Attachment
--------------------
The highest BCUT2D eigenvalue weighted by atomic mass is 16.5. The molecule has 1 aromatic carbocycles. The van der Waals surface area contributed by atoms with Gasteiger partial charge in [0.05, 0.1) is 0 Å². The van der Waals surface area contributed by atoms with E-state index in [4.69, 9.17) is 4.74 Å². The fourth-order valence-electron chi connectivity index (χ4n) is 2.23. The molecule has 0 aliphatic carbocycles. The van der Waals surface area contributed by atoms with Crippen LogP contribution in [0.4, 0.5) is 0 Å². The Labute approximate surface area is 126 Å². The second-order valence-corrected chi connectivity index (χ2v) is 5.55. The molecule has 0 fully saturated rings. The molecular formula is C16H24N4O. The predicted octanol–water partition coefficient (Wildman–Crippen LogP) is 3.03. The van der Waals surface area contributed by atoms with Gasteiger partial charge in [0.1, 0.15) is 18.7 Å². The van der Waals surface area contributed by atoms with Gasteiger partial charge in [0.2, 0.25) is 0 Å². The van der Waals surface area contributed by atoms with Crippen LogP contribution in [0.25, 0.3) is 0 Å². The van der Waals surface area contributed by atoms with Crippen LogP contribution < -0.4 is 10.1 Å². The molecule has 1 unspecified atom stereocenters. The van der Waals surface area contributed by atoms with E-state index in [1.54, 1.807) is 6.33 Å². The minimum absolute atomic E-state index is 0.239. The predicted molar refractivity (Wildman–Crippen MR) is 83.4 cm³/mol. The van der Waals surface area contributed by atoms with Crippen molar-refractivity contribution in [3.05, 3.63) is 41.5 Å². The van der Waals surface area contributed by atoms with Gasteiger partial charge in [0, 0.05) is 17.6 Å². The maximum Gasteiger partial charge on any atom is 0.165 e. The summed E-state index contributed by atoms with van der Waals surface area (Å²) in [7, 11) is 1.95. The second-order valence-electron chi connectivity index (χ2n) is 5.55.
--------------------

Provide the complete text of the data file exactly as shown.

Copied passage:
The highest BCUT2D eigenvalue weighted by atomic mass is 16.5. The molecule has 1 aromatic carbocycles. The van der Waals surface area contributed by atoms with Gasteiger partial charge in [0.05, 0.1) is 0 Å². The van der Waals surface area contributed by atoms with E-state index in [4.69, 9.17) is 4.74 Å². The fourth-order valence-electron chi connectivity index (χ4n) is 2.23. The molecule has 0 aliphatic carbocycles. The van der Waals surface area contributed by atoms with Crippen LogP contribution in [0.4, 0.5) is 0 Å². The Labute approximate surface area is 126 Å². The second-order valence-corrected chi connectivity index (χ2v) is 5.55. The molecule has 0 fully saturated rings. The molecular formula is C16H24N4O. The predicted octanol–water partition coefficient (Wildman–Crippen LogP) is 3.03. The van der Waals surface area contributed by atoms with Gasteiger partial charge in [0.1, 0.15) is 18.7 Å². The van der Waals surface area contributed by atoms with Gasteiger partial charge in [0.2, 0.25) is 0 Å². The van der Waals surface area contributed by atoms with Crippen LogP contribution in [0.25, 0.3) is 0 Å². The van der Waals surface area contributed by atoms with Crippen LogP contribution < -0.4 is 10.1 Å². The molecule has 1 unspecified atom stereocenters. The van der Waals surface area contributed by atoms with E-state index in [1.54, 1.807) is 6.33 Å². The minimum absolute atomic E-state index is 0.239. The predicted molar refractivity (Wildman–Crippen MR) is 83.4 cm³/mol. The van der Waals surface area contributed by atoms with Crippen molar-refractivity contribution in [3.05, 3.63) is 41.5 Å². The van der Waals surface area contributed by atoms with Gasteiger partial charge in [0, 0.05) is 17.6 Å². The maximum Gasteiger partial charge on any atom is 0.165 e. The summed E-state index contributed by atoms with van der Waals surface area (Å²) in [7, 11) is 1.95. The second-order valence-electron chi connectivity index (χ2n) is 5.55.